Evolution of Turbulence, Heat Content, and Freshwater Lenses in the Diurnal Warm Layer Public Deposited

http://ir.library.oregonstate.edu/concern/graduate_thesis_or_dissertations/d217qs43s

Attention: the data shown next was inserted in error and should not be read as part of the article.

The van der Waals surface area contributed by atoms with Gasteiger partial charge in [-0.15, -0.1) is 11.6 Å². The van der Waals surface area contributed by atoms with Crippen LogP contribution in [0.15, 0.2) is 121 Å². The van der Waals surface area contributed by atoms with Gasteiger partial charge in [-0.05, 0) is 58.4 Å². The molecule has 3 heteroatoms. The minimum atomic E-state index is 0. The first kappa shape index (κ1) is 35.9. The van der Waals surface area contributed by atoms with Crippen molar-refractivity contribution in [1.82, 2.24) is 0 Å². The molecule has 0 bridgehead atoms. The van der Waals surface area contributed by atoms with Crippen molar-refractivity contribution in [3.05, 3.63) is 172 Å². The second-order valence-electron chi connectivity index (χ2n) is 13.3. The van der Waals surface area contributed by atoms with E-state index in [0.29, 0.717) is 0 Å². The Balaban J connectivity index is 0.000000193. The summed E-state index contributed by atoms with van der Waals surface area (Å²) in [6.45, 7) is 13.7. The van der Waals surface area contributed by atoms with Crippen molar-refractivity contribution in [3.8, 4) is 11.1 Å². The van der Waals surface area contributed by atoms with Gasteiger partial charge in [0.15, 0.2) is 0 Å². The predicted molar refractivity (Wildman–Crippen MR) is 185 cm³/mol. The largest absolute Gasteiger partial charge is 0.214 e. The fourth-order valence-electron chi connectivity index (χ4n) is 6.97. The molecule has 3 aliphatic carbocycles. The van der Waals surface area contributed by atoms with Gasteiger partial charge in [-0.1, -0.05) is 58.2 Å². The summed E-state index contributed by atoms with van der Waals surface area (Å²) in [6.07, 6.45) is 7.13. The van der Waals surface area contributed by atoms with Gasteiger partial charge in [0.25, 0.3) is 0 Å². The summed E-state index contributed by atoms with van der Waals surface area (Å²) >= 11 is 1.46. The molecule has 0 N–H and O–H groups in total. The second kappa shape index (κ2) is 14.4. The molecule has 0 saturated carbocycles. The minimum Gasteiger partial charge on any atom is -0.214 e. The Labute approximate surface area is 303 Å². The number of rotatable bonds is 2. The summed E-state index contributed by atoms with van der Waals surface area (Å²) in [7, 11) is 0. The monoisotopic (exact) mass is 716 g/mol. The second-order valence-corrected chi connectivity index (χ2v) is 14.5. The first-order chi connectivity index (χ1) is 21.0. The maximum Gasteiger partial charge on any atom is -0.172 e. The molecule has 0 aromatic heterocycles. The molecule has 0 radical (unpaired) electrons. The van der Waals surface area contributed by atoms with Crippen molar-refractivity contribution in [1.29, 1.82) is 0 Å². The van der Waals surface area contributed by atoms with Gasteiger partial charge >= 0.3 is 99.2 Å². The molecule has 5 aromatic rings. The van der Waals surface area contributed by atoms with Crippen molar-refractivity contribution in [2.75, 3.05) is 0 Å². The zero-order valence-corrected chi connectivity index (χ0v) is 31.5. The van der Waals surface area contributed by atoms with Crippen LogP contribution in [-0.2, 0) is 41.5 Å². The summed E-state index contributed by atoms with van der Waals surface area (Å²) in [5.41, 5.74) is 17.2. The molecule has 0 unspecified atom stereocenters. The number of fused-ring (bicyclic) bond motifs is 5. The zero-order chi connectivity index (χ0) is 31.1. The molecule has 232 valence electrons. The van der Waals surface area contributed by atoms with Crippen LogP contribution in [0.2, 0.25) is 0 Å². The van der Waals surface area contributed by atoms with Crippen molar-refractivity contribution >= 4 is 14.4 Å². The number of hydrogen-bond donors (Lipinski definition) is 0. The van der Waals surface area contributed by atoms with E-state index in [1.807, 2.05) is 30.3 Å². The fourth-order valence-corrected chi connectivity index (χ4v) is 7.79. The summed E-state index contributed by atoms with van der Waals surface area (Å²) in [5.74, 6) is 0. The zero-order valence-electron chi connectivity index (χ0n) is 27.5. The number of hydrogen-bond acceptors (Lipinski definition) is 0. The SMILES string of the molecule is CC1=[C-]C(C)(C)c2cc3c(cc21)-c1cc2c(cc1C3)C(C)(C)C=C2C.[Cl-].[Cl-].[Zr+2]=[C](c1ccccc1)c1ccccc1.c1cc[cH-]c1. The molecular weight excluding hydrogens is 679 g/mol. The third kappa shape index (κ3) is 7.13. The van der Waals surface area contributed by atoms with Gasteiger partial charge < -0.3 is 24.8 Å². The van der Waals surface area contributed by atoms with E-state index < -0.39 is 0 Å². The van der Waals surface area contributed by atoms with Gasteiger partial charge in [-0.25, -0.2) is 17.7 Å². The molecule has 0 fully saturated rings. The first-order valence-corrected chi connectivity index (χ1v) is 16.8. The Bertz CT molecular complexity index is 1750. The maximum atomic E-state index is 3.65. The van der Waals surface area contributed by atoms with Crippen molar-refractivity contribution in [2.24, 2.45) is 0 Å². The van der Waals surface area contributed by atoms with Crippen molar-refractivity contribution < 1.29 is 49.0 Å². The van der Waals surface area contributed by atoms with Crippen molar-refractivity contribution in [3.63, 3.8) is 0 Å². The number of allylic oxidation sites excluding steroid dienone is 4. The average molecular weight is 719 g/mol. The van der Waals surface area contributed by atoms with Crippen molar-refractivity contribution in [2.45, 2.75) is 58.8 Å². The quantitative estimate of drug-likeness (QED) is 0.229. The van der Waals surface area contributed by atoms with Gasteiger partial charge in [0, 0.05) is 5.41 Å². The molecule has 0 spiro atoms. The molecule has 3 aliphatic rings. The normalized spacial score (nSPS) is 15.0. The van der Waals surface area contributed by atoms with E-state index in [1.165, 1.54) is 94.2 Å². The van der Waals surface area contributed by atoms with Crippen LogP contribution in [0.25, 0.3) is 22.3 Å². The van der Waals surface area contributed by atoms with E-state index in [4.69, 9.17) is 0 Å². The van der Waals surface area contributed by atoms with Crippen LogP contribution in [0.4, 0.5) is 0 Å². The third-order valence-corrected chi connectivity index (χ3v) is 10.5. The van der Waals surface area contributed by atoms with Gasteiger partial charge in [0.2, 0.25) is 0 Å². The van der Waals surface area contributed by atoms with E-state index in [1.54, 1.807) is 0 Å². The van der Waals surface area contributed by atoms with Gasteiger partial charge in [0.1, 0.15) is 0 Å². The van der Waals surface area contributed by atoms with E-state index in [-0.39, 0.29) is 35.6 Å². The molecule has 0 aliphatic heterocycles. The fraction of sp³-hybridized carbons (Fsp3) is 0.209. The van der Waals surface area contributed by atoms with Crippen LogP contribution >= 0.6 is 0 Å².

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  • Thorough understanding of the mechanisms controlling the temperature structure in the surface mixed layer of the ocean and, in particular, accurate values of sea surface temperature are critical for properly parameterizing air-sea heat exchange and quantifying the amount of heat redistributed below the surface. It is however difficult to obtain routine in-situ measurements of the sea surface temperature from oceanographic moorings or research vessels, and even more difficult to measure the detailed evolution of the temperature structure. Oceanographers instead rely on parameterizations of a diurnal warm layer forced by temperature profiles or time series to estimate the time-varying surface temperature structure. For the first time, the time-varying near-surface temperature structure, turbulence and surface heat fluxes were measured at the same time in the Indian Ocean during the DYNAMO field experiment. These measurements showed the abrupt termination of nighttime mixing at sunrise and subsequent decay during approximately one hour, they showed a rapid growth of turbulence thereafter as a balance of shear and buoyancy production and turbulent kinetic energy dissipation, and they showed an equilibrium state in the afternoon. Elevated turbulence were attributed to shear instabilities from the observation of temperature ramps in low-moderate wind conditions, but could not be distinguished from Langmuir circulations in higher winds. Distinct relationships of the vertical temperature gradient, wind speed and turbulence dissipation emerged when classifying data by presence of temperature ramps. These measurements also permitted a re-assessment of the vertical structure and physics of the diurnal warm layer with implications for heat budget assessment, therefore helping to identify weaknesses in current parameterizations. The shape of temperature profiles results from the ability of turbulence to export downward the heat deposited near the surface by exponentially attenuated subsurface solar radiation. When stratification was weak in the early morning surface heat was distributed over the top eight meters resulting in heat in excess of local solar radiation divergence. After complete restratification, surface heat was trapped above the mixed layer depth where it was both input from local divergence of the absorbed solar radiation and from the downwelling of surface heat through mixing. Below the mixed layer, the divergence of attenuated solar radiations was the only heat source. Shear instabilities at the base of the mixed layer entrain cooler fluid from below thereby deepening the mixed layer depth and distributing heat and momentum over a thicker layer. In late afternoon when net surface cooling exceeded the net heating from the divergence of penetrating solar radiation, the temperature structure was destabilized from above, mixing heat downward. The heat accumulated over the previous hours and stored in the mixed layer was then eroded both from above through convection and from below through shear instabilities. Our observations also permitted a detailed look at freshwater lenses deposited by strong localized precipitation, which can affect the heat content directly from the addition of cooler rainwater, but also indirectly by modifying the stratification of the upper ocean. Twenty-six lenses were identified, ten of which propagated at the internal wave speed and featured buoyant gravity current characteristics. The temperature and salinity anomalies of lenses were related to their age and rain volume precipitated, and they were either cooler or warmer than ambient water. This propensity to retain heat created a patchy temperature environment both at the surface and in the near-surface as pockets of warm and cool water were observed within lenses. Thermohaline anomalies were estimated to dissipate in three days on average, but up to 25 days, if the turbulent mixing of ambient water was the only source of heat and salt.
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